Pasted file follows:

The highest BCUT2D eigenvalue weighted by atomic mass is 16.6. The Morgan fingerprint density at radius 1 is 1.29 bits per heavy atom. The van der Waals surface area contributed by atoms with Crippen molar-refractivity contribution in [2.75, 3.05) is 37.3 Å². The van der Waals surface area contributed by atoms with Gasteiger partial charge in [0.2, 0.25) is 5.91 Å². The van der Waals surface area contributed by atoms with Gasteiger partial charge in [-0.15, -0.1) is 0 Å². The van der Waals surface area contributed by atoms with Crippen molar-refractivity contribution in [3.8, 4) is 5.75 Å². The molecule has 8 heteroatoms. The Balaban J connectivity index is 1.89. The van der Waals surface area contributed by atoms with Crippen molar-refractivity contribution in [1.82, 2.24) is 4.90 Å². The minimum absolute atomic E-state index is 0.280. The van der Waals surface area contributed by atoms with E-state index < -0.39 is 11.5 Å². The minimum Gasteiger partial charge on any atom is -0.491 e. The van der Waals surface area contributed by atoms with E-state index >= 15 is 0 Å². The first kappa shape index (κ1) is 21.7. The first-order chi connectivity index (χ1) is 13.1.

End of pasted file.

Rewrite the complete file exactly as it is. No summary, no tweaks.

The highest BCUT2D eigenvalue weighted by atomic mass is 16.6. The Morgan fingerprint density at radius 1 is 1.29 bits per heavy atom. The van der Waals surface area contributed by atoms with Crippen molar-refractivity contribution in [2.75, 3.05) is 37.3 Å². The van der Waals surface area contributed by atoms with Gasteiger partial charge in [0.2, 0.25) is 5.91 Å². The van der Waals surface area contributed by atoms with Gasteiger partial charge in [-0.15, -0.1) is 0 Å². The van der Waals surface area contributed by atoms with Crippen molar-refractivity contribution in [3.8, 4) is 5.75 Å². The molecule has 8 heteroatoms. The Balaban J connectivity index is 1.89. The van der Waals surface area contributed by atoms with Crippen molar-refractivity contribution in [1.82, 2.24) is 4.90 Å². The minimum absolute atomic E-state index is 0.280. The van der Waals surface area contributed by atoms with E-state index < -0.39 is 11.5 Å². The minimum Gasteiger partial charge on any atom is -0.491 e. The van der Waals surface area contributed by atoms with E-state index >= 15 is 0 Å². The first kappa shape index (κ1) is 21.7. The first-order chi connectivity index (χ1) is 13.1.